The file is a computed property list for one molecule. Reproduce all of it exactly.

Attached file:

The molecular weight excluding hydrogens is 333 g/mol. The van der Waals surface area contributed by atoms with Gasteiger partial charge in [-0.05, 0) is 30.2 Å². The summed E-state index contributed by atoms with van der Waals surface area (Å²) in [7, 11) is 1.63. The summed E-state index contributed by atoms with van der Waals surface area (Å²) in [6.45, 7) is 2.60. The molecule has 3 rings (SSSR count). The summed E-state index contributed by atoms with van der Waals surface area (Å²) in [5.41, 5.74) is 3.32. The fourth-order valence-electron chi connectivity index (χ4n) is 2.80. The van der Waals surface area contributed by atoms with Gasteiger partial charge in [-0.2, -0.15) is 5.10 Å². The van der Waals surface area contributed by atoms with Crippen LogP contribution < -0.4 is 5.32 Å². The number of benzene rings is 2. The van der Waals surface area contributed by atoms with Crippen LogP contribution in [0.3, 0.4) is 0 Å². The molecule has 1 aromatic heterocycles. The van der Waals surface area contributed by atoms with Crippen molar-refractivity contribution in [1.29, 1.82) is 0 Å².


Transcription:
The molecular weight excluding hydrogens is 333 g/mol. The van der Waals surface area contributed by atoms with Gasteiger partial charge in [-0.05, 0) is 30.2 Å². The summed E-state index contributed by atoms with van der Waals surface area (Å²) in [7, 11) is 1.63. The summed E-state index contributed by atoms with van der Waals surface area (Å²) in [6.45, 7) is 2.60. The molecule has 3 rings (SSSR count). The summed E-state index contributed by atoms with van der Waals surface area (Å²) in [5.41, 5.74) is 3.32. The fourth-order valence-electron chi connectivity index (χ4n) is 2.80. The van der Waals surface area contributed by atoms with Gasteiger partial charge in [-0.2, -0.15) is 5.10 Å². The van der Waals surface area contributed by atoms with Crippen LogP contribution < -0.4 is 5.32 Å². The number of benzene rings is 2. The van der Waals surface area contributed by atoms with Crippen LogP contribution in [0.3, 0.4) is 0 Å². The molecule has 1 aromatic heterocycles. The van der Waals surface area contributed by atoms with Crippen molar-refractivity contribution in [1.29, 1.82) is 0 Å².